Twentysomething: Why Do Young Adults Seem Stuck?

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Penguin, Nov 8, 2012 - Family & Relationships - 304 pages
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A mother-daughter writing team reports on what's really up with kids today

Science writer Robin Marantz Henig and her daughter, journalist Samantha Henig, offer a smart, comprehensive look at what it's really like to be twentysomething—and to what extent it’s different for Millennials than it was for their Baby Boomer parents. The Henigs combine the behavioral science literature for insights into how young people make choices about schooling, career, marriage, and childbearing; how they relate to parents, friends, and lovers; and how technology both speeds everything up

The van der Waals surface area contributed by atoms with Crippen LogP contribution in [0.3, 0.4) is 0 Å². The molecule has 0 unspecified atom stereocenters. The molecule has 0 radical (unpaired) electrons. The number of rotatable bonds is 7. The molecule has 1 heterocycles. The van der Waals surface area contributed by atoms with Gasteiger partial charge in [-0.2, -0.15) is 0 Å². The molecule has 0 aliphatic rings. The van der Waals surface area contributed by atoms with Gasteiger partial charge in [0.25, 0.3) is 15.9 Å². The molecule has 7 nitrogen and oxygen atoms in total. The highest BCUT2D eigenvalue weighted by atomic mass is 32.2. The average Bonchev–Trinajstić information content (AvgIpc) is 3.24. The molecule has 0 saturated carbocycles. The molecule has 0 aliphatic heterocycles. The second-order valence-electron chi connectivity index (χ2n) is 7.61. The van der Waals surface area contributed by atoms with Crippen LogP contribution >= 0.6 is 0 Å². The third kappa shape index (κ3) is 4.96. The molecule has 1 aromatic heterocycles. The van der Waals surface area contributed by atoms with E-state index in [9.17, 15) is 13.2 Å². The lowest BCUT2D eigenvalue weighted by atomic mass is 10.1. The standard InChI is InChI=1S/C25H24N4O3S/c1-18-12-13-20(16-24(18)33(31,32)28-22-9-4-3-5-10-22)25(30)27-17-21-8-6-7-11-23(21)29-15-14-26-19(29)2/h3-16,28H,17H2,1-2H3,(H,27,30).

and slows everything down. Packed with often-surprising discoveries, Twentysomething is a two-generation conversation that will become the definitive book on being young in our time.

"The fullest guide through this territory . . . A densely researched report on the state of middleclass young people today, drawn from several data sources and fi­ltered through a comparative lens."
—­The New Yorker
 

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Contents

Introduction
The Twenties Crossroads
Schooling
Career Choices
Love and Marriage 5 Baby Carriage
Friendship in Real Life
Parents asCoAdults 9 Whats Different and Why It Matters
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About the author (2012)

Robin Marantz Henig is an author and journalist. She has written eight previous books and is a contributing writer to the New York Times Magazine. Her daughter, Samantha Henig, is a journalist in her mid-twenties. She is the web editor of the New York Times Magazine. They live in New York City.

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